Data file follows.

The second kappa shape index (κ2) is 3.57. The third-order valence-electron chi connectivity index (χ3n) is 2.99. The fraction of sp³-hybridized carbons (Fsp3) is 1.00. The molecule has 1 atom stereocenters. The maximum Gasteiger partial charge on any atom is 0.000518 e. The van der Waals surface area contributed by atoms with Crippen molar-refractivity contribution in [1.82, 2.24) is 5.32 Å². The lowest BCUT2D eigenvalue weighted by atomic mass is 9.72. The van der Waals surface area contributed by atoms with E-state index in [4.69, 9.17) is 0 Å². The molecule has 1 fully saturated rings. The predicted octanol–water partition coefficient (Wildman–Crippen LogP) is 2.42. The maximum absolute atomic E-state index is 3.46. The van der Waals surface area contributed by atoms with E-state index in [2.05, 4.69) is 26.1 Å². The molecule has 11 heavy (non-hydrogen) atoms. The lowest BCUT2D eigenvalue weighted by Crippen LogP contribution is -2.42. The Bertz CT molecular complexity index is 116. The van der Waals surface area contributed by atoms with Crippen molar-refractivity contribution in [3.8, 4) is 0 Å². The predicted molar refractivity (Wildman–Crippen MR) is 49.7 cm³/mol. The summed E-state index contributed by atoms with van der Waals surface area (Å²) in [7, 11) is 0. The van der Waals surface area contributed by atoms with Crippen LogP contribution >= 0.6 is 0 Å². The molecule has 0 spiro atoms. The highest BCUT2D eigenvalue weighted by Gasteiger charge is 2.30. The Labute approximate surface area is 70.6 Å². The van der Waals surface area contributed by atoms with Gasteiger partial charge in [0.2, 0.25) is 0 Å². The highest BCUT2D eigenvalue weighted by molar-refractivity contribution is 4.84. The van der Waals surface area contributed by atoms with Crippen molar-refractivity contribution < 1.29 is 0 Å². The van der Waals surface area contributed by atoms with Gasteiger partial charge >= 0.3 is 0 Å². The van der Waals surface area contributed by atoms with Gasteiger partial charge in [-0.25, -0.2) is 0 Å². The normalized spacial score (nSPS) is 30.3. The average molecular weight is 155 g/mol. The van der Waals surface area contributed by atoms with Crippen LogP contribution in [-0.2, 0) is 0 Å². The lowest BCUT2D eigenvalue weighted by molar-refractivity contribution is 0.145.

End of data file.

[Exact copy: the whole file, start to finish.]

The second kappa shape index (κ2) is 3.57. The third-order valence-electron chi connectivity index (χ3n) is 2.99. The fraction of sp³-hybridized carbons (Fsp3) is 1.00. The molecule has 1 atom stereocenters. The maximum Gasteiger partial charge on any atom is 0.000518 e. The van der Waals surface area contributed by atoms with Crippen molar-refractivity contribution in [1.82, 2.24) is 5.32 Å². The lowest BCUT2D eigenvalue weighted by atomic mass is 9.72. The van der Waals surface area contributed by atoms with E-state index in [4.69, 9.17) is 0 Å². The molecule has 1 fully saturated rings. The predicted octanol–water partition coefficient (Wildman–Crippen LogP) is 2.42. The maximum absolute atomic E-state index is 3.46. The van der Waals surface area contributed by atoms with E-state index in [2.05, 4.69) is 26.1 Å². The molecule has 11 heavy (non-hydrogen) atoms. The lowest BCUT2D eigenvalue weighted by Crippen LogP contribution is -2.42. The Bertz CT molecular complexity index is 116. The van der Waals surface area contributed by atoms with Crippen molar-refractivity contribution in [3.8, 4) is 0 Å². The predicted molar refractivity (Wildman–Crippen MR) is 49.7 cm³/mol. The summed E-state index contributed by atoms with van der Waals surface area (Å²) in [7, 11) is 0. The van der Waals surface area contributed by atoms with Crippen LogP contribution >= 0.6 is 0 Å². The molecule has 0 spiro atoms. The highest BCUT2D eigenvalue weighted by Gasteiger charge is 2.30. The Labute approximate surface area is 70.6 Å². The van der Waals surface area contributed by atoms with Gasteiger partial charge in [0.2, 0.25) is 0 Å². The highest BCUT2D eigenvalue weighted by molar-refractivity contribution is 4.84. The van der Waals surface area contributed by atoms with Crippen molar-refractivity contribution < 1.29 is 0 Å². The van der Waals surface area contributed by atoms with Gasteiger partial charge >= 0.3 is 0 Å². The van der Waals surface area contributed by atoms with Gasteiger partial charge in [-0.25, -0.2) is 0 Å². The normalized spacial score (nSPS) is 30.3. The average molecular weight is 155 g/mol. The van der Waals surface area contributed by atoms with Crippen LogP contribution in [-0.2, 0) is 0 Å². The lowest BCUT2D eigenvalue weighted by molar-refractivity contribution is 0.145.